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Special Issue "Toxins in Drug Discovery and Pharmacology"

A special issue of Toxins (ISSN 2072-6651).

Deadline for manuscript submissions: 30 September 2017

Special Issue Editor

Guest Editor
Dr. Steve Peigneur

Catholic University Leuven (KU Leuven), Toxicology and Pharmacology, Herestraat 49-Box 922, 3000 Leuven, Belgium
Website | E-Mail

Special Issue Information

Dear Colleagues,

Venoms from marine and terrestrial animals (cone snails, scorpions, spiders, snakes, centipedes, cnidarian, etc.) can be seen as an untapped cocktail of biologically-active compounds, being increasingly recognized as new emerging source of peptide-based therapeutics. Venomous animals are considered to be specialized predators that have evolved the most sophisticated peptide chemistry and neuropharmacology for their own biological purposes by producing venoms that contains a structural and functional diversity of neurotoxins. These neurotoxins have shown to be highly selective ligands for a wide range of ion channels and receptors. Therefore, they represent interesting lead compounds for the development of, for example, analgesics, anti-cancer drugs, drugs for neurological disorders such as multiple sclerosis, Parkinson’s disease, Alzheimer’s disease, etc.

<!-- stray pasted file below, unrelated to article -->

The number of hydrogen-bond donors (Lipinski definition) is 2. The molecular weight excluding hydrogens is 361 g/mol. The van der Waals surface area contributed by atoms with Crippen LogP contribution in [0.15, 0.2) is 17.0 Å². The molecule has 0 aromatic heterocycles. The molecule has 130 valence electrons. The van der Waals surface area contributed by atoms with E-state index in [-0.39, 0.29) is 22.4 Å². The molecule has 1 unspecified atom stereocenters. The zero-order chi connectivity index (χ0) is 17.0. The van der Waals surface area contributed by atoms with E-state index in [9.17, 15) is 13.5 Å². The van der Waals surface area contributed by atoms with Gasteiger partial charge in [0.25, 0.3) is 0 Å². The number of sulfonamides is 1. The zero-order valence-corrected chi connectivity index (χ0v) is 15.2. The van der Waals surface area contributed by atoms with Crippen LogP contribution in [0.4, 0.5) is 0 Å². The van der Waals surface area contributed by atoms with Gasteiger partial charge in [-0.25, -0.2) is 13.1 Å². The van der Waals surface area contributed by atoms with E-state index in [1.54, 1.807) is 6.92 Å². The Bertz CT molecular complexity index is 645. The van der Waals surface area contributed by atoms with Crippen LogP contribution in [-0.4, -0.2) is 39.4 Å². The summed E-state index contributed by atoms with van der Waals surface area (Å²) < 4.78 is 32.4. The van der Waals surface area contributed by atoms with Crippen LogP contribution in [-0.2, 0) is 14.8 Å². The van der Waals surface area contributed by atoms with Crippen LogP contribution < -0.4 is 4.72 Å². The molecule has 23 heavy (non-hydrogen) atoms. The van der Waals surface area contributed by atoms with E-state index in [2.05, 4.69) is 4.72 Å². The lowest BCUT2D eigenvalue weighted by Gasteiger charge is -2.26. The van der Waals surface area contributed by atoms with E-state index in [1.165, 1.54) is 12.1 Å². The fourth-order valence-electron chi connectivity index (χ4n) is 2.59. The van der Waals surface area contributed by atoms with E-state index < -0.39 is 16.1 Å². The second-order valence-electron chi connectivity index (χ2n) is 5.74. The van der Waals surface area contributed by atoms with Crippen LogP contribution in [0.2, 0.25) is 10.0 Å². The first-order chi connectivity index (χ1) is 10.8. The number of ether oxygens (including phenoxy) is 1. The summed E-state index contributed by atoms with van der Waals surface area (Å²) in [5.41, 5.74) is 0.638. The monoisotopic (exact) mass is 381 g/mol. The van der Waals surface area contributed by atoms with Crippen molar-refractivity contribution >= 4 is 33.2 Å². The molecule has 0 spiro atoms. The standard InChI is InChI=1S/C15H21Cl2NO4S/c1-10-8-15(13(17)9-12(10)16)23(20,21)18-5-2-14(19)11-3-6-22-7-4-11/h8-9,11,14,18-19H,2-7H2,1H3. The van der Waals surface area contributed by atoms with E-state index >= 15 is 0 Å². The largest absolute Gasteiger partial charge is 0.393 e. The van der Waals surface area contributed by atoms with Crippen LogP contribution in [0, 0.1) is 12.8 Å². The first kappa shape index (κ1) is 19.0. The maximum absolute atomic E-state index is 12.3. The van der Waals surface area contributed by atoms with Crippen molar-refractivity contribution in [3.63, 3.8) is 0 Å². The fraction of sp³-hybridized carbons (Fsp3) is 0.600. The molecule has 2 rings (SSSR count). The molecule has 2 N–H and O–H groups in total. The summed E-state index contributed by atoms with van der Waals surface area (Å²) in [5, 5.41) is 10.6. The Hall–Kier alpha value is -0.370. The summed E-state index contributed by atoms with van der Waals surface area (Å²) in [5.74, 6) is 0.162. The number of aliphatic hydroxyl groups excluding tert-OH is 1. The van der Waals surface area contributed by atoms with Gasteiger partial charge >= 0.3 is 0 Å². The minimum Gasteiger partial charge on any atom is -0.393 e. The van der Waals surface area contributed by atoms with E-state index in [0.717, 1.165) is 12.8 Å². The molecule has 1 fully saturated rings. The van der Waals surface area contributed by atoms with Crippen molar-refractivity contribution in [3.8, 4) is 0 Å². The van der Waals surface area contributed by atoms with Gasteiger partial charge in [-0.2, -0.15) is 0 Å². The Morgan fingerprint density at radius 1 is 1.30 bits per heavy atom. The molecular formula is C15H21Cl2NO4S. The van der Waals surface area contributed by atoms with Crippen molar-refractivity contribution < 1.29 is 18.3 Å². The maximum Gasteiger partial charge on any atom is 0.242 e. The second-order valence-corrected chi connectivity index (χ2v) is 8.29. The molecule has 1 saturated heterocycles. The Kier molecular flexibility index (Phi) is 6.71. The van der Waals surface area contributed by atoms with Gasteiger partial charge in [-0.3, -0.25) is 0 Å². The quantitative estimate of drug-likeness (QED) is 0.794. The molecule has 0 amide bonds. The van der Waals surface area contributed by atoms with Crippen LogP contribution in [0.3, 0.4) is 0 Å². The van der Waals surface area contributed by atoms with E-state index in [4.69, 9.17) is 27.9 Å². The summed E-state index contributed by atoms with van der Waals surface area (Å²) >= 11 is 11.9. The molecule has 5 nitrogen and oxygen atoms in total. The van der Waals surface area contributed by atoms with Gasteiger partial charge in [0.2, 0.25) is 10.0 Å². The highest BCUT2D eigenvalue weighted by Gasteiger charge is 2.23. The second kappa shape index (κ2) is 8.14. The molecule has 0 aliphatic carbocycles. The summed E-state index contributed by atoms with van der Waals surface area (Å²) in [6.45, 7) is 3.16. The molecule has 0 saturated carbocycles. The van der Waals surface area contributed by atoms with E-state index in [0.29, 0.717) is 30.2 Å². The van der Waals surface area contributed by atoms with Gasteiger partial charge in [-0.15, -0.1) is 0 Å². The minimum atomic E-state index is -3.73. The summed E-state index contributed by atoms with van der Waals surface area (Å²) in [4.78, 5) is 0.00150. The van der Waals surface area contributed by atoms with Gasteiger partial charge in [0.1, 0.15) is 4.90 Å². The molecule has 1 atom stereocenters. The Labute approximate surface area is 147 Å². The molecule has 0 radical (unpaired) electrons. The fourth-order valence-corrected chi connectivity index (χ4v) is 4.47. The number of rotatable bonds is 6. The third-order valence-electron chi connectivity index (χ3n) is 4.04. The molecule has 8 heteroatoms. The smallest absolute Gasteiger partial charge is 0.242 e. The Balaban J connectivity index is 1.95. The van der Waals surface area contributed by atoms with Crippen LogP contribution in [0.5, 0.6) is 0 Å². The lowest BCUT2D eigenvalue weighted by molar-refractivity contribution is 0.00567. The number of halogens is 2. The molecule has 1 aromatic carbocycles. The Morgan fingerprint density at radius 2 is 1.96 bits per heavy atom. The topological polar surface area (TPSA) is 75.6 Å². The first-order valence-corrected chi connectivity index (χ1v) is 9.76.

This Special Issue of Toxins aims to provide a comprehensive look at toxins and toxin inspired leads and will focus on the mechanism of action, structure-function and evolution of pharmacological interesting venom components, including but not limited to, recent developments relating to the emergence of venoms as an underutilized source of highly evolved bioactive peptides with clinical potential.

Dr. Steve Peigneur
Guest Editor

Manuscript Submission Information

Manuscripts should be submitted online at www.mdpi.com by registering and logging in to this website. Once you are registered, click here to go to the submission form. Manuscripts can be submitted until the deadline. All papers will be peer-reviewed. Accepted papers will be published continuously in the journal (as soon as accepted) and will be listed together on the special issue website. Research articles, review articles as well as short communications are invited. For planned papers, a title and short abstract (about 100 words) can be sent to the Editorial Office for announcement on this website.

Submitted manuscripts should not have been published previously, nor be under consideration for publication elsewhere (except conference proceedings papers). All manuscripts are thoroughly refereed through a single-blind peer-review process. A guide for authors and other relevant information for submission of manuscripts is available on the Instructions for Authors page. Toxins is an international peer-reviewed open access monthly journal published by MDPI.